9. anaksymenes

    Petrified mollusc?

    Hello! It was found in central Europe on a country road covered with little limestone and dolomite pebbles. Looks like a fossilized mollusc. Is it a scallop? How old can it be? Thank you for any suggestions.
  10. SilurianSalamander

    Agatized/silicified cephalopods?

    Are these cephalopods in chert? They appear to be agatized as well. The first two pictures are from a chunk of chert and agate that I split to find what looks like the chambers of a nautiloid cephalopod. Is this a fossil or just some way silica forms? Thanks so much!
  11. SilurianSalamander

    Foram or snail?

    Been finding a lot of these tiny spiral shells. While some are definitely gastropods this one looks similar to some forams I’ve seen. Would love to know which this one is! Thanks
  12. SilurianSalamander

    Bivalves help

    I found these Devonian bivalves (?) at the Milwaukee formation at estabrooke park in Milwaukee Wisconsin. I think the first one could be a bivalved arthropod like an ostracod and the second could be part of a brachiopod. Any help is appreciated! Thanks. Sorry for lack of scale! I just put one in my rockhounding bag.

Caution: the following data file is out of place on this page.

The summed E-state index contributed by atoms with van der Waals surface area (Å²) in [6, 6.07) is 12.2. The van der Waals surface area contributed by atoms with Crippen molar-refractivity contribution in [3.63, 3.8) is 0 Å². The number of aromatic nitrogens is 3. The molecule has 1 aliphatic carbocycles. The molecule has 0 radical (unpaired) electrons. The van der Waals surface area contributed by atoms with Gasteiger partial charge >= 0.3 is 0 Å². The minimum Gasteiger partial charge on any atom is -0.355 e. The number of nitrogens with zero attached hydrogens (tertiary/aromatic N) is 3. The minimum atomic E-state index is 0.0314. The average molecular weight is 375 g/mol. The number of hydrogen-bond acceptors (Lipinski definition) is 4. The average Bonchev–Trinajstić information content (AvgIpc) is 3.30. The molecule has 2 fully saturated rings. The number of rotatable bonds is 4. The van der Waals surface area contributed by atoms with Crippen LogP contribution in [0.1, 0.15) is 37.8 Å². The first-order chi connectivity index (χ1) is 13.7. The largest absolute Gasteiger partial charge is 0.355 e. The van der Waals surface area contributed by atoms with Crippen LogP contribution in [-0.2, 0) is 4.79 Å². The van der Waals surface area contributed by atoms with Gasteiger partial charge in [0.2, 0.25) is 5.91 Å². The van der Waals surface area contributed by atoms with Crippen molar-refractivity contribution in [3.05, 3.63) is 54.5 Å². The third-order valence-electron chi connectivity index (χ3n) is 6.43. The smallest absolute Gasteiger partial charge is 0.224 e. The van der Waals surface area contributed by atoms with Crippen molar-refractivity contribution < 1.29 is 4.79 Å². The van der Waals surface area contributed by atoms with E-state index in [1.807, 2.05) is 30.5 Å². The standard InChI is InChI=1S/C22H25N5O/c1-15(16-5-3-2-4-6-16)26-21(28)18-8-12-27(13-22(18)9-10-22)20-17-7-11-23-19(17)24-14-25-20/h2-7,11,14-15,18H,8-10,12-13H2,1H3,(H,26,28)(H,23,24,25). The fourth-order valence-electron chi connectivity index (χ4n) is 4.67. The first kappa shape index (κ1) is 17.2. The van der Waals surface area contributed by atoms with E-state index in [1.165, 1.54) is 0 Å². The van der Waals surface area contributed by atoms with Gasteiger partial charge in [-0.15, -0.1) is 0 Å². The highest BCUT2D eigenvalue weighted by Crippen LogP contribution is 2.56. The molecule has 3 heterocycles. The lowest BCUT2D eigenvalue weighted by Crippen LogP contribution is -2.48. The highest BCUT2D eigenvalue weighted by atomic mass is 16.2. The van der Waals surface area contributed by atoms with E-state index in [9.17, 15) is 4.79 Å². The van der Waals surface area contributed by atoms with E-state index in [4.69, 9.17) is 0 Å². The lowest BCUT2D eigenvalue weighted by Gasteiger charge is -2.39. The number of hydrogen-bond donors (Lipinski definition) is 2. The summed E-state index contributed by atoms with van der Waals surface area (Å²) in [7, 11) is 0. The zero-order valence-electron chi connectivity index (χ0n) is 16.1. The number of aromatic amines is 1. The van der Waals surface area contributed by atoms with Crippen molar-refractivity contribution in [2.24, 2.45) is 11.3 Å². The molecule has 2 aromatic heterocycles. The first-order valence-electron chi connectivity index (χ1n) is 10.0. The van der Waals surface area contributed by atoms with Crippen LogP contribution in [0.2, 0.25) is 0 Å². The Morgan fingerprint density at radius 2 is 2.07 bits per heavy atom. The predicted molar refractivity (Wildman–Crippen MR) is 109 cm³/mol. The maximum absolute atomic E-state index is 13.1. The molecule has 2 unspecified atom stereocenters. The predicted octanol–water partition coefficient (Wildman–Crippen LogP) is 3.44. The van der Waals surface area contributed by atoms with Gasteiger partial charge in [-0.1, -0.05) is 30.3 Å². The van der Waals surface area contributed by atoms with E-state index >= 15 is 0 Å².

13. From Burches Ferry, outside of Pamplico, South Carolina. Wondering how far down it can be taxonomically ID'd. Found in association with many belemnites. Thanks!
  14. AugustPaleo

    Miami Beach Find

    I’ve been fossil hunting for years, but had a long pause in my interest. Recently however, I’ve gotten back into paleontology. I was researching the Miami Limestone and found that many fossils had been found inland in limestone quarries, but I hadn’t found any information on Miami Beach fossils. While I was walking in the water, I stepped on what turned out to be a shell of what I believe is Cittarium pica, a kind of mollusk found in other locales in the area. Pleistocene in age, very recent, and recrystalized. I’m so happy to find a fossil this trip!